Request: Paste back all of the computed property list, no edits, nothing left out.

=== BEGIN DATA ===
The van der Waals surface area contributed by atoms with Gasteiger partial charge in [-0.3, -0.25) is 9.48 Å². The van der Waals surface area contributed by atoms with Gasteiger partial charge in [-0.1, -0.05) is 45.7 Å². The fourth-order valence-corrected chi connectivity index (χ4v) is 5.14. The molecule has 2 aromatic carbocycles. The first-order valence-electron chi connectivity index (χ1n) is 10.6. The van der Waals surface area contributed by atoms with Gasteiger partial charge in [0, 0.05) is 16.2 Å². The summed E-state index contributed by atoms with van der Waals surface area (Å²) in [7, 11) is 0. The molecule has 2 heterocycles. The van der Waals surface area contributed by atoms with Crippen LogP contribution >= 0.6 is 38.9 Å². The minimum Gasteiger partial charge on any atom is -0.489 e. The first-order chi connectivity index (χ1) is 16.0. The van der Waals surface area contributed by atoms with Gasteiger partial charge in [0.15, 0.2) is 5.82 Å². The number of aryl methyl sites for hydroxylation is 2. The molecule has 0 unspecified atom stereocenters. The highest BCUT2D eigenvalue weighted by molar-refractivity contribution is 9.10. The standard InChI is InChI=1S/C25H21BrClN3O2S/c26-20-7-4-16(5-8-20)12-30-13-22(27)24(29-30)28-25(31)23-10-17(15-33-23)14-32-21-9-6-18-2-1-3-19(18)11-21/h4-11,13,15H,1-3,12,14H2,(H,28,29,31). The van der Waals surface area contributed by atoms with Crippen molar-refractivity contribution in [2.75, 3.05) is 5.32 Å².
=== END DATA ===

The van der Waals surface area contributed by atoms with Gasteiger partial charge in [-0.3, -0.25) is 9.48 Å². The van der Waals surface area contributed by atoms with Gasteiger partial charge in [-0.1, -0.05) is 45.7 Å². The fourth-order valence-corrected chi connectivity index (χ4v) is 5.14. The molecule has 2 aromatic carbocycles. The first-order valence-electron chi connectivity index (χ1n) is 10.6. The van der Waals surface area contributed by atoms with Gasteiger partial charge in [0, 0.05) is 16.2 Å². The summed E-state index contributed by atoms with van der Waals surface area (Å²) in [7, 11) is 0. The molecule has 2 heterocycles. The van der Waals surface area contributed by atoms with Crippen LogP contribution >= 0.6 is 38.9 Å². The minimum Gasteiger partial charge on any atom is -0.489 e. The first-order chi connectivity index (χ1) is 16.0. The van der Waals surface area contributed by atoms with Gasteiger partial charge in [0.15, 0.2) is 5.82 Å². The number of aryl methyl sites for hydroxylation is 2. The molecule has 0 unspecified atom stereocenters. The highest BCUT2D eigenvalue weighted by molar-refractivity contribution is 9.10. The standard InChI is InChI=1S/C25H21BrClN3O2S/c26-20-7-4-16(5-8-20)12-30-13-22(27)24(29-30)28-25(31)23-10-17(15-33-23)14-32-21-9-6-18-2-1-3-19(18)11-21/h4-11,13,15H,1-3,12,14H2,(H,28,29,31). The van der Waals surface area contributed by atoms with Crippen molar-refractivity contribution in [2.75, 3.05) is 5.32 Å².